As an astronaut, he had many things to take care of every day. He set alarms for himself on a few watches. When a particular watch sounded, he knew it was time to switch tasks. This enabled him to be 100% in tune with what he was doing at any given moment.

This strategy is effective because the alarm served as his reminder for what was to come next. Linenger’s intuition about setting reminders falls in line with research conducted by Paul Burgess of University College, London on multitasking.

2. Manage multiple tasks without multitasking

Raj Dash of Performancing.com has an effective strategy for balancing multiple projects without multitasking. He suggests taking 15 minutes to acquaint yourself with a new project before moving on to other work. Revisit the project later and do about thirty minutes on research and brainstorming.

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Allow a few days to pass before knocking out the project in question. While you were actively work on other projects, your brain continues to problem solve-in the background.

This method works because it gives us the opportunity to work on several projects without allowing them to compete for your attention.

3. Set aside distractions

Your smartphone, your inbox and the open tabs on your computer are all open invitations for distraction. Give yourself time each day when you silence your notifications, close your inbox and remove unnecessary tabs from your desktop.

If you want to focus, you can’t give anything else an opportunity to invade your mental space.

Emails can be particularly invasive because they often have an unnecessary sense of urgency associated with them. Some work cultures stress the importance of prompt responses to these messages, but we can’t treat every situation like an emergency.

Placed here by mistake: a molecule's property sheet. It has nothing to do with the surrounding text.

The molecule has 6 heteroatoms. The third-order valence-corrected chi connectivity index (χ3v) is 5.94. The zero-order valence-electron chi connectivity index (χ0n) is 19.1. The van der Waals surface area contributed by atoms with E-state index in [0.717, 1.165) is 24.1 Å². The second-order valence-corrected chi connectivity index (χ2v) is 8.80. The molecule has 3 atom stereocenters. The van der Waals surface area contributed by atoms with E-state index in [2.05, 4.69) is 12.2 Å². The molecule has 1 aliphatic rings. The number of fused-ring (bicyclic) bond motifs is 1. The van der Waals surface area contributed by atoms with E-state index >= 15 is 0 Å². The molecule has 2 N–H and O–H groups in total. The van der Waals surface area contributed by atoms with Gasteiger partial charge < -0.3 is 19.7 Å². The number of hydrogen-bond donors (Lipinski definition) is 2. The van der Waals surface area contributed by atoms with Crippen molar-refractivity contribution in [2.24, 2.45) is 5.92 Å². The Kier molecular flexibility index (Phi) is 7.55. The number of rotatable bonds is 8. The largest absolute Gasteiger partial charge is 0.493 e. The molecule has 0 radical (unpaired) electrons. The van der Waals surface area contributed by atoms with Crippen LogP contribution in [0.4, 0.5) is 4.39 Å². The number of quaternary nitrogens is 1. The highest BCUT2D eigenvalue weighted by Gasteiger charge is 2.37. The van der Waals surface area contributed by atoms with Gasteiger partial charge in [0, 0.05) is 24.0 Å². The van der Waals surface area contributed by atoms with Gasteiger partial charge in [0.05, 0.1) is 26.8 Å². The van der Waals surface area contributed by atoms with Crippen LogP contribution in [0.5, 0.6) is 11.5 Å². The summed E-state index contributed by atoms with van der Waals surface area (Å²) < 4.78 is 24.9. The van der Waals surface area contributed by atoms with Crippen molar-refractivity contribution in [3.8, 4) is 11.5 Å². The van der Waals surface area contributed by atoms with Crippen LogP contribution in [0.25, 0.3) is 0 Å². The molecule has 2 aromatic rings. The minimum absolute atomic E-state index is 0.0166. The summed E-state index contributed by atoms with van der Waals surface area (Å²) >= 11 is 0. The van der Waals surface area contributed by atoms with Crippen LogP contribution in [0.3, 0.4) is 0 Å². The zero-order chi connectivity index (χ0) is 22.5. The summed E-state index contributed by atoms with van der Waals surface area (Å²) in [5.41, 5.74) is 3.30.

Designate certain times in your day for checking and responding to emails to avoid compulsive checking.

4. Take care of yourself

We often blame electronics for pulling us from our work, but sometimes our physical body forces us into a state of serial tasking. If you’re hungry while you’re trying to work, your attention will flip between your hunger and your work until you take care of your physical needs.

Try to take all your bio-breaks before you sit down for an uninterrupted stint of work.

In addition, you’ll also want to be sure you’re attending to your health in a broader sense. Getting enough exercise, practicing mindfulness and incorporating regular breaks into your day will keep you from being tempted by distractions.

5. Take a break

People are more likely to head to YouTube or check their social media when they need a break. Instead of trying to work and watch a mindless video at the same time, give yourself times when you’re allowed to enjoy your distracting activity of choice.

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Limit how much time you’ll spend on this break so that your guilt-free distraction time doesn’t turn into hours of wasted time.

6. Make technology your ally

Scientists are beginning to discover the detrimental effects of chronic serial tasking on our brains. Some companies are developing programs to curb this desire to multitask.

Apps like Forest turn staying focused into a game. Extensions like RescueTime help you track your online habits so that you can be more aware of how you spend your time.

The key to productivity: Focus

Multitasking is not the key to productivity. It’s far better to schedule time to focus on each task than it is to try to do everything at once.

Make use of the methods outlined above and prepare to be more effective and less exhausted in the process.

If you want to learn more about how to focus, don’t miss my other article:

How to Focus and Maximize Your Productivity (the Definitive Guide)

Featured photo credit: Pexels via pexels.com